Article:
Although Barr was apparently disappointed by the match, he had no reason to be. It ruled. In fact, it’s one of the best ten matches of all time and received the highest of honors, a five-star rating from Dave Meltzer (one of four AAA matches to ever receive the honor and one of five all time in Mexico). The match is nearly perfect save for the standard three-fall lucha libre fare where the first fall is rushed and the second ends up being predictable. That’s nitpicking though, it’s an amazing contest.

Barr took the first fall via his patented frog splash, Octagon won the second via submission. Octagon was stretchered out of the match after receiving a Barr Tombstone and Santo was left to fend for himself. He won the fall, defeating Guerrero and the Gringos had to shave their heads, but Barr and Guerrero didn’t care, they made their name.

Because this card was available in the US this was the first exposure of the tag team to a general American audience and the reviews were raved, Guerrero and Barr were hot free agents and it seemed like only a matter of time before the team was snagged up by a major American promotion.

That’s unfortunately, where the story of Art Barr ends. On November 23, 1994, while home for Thanksgiving, Barr passed away in his sleep. He had a mixture of alcohol and prescription drugs in his blood stream but that was never ruled as the definitive case in his death. In fact, it’s still unknown exactly what killed him. There were rumors of an enlarged heart, perhaps from excessive steroid use but one look at Barr made that look next to impossible. It could have been just a normal heart attack, perhaps an underlying heart condition. Regardless, Love Machine/The Juicer/Beetlejuice/Art Barr was dead at age 28.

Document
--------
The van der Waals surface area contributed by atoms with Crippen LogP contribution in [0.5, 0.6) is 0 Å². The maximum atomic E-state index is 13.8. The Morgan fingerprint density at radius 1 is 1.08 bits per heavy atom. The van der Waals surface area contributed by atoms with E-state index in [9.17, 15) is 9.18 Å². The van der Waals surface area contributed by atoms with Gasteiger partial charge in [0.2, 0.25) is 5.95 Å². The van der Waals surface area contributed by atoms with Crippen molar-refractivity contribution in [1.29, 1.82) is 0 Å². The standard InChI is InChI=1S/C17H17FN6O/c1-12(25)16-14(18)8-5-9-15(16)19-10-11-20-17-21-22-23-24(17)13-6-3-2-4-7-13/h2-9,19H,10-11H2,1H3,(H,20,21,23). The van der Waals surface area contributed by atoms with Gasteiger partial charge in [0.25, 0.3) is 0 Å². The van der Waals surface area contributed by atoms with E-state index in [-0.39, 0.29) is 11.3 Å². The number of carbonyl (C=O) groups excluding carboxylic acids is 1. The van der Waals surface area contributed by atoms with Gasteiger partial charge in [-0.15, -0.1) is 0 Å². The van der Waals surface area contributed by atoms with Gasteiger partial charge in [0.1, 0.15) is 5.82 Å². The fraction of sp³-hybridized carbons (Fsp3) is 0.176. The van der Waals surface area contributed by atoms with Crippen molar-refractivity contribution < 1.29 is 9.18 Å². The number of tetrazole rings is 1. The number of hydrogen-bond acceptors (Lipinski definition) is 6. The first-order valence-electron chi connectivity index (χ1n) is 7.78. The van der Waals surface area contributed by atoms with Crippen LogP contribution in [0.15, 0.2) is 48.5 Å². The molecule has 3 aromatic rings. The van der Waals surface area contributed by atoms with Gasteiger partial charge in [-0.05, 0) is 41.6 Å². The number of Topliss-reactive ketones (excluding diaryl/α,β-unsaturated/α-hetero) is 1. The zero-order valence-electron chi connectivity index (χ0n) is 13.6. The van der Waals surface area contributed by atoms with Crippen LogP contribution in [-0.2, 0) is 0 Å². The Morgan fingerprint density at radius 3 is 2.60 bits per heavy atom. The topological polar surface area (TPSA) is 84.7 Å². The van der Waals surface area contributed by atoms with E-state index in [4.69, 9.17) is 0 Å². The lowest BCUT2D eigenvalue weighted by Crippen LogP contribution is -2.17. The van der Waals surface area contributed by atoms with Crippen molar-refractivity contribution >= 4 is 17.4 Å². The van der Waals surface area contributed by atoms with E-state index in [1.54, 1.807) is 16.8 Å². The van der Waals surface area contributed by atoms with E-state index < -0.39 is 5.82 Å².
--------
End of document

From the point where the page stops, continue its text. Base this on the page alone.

What would’ve come next in Barr’s career is unknown. One can look at the career path of Eddy Guerrero to see what may have happened. As mentioned earlier, Barr was being pursued by Paul Heyman and Extreme Championship Wrestling, when Barr passed away, Heyman signed Guerrero. Eddy parlayed his ECW tenure into a job with WCW. He famously jumped ship to WWE as a member of the Radicalz and despite having his own issues with drugs and alcohol, eventually turned into one of the most popular and successful professional wrestlers in the world during the 2000s. Guerrero would tragically pass away in 2005, in the midst of peak in WWE.

“He (Art Barr) and Eddie broadened the style (of Mexican wrestling)… Art opened their eyes to his style and made the young guys like Rey Misterio Jr, Psicosis and Juventud Guerrera who came up from AAA to WCW into the best workers in the world. He and Eddie had that much influence.”

-Dave Meltzer

Perhaps it’s fitting that he joined his friend and tag partner Barr in leaving “on top” but it’s hard not to think and wonder what Guerrero and more tragically, Barr could’ve done with a few more years of their lives. Barr most certainly would’ve gone to ECW and likely followed Guerrero to WCW. His small size may have prevented him from getting a gigantic push, but it would’ve been hard to argue with his charisma and pure drawing ability. We’ll never know though and that’s what makes Art Barr one of wrestling’s biggest busts.

“I think if he was still alive today he would be one of the top guys in the business…He had such good personality and the ability to piss people off.”

– Chris Jericho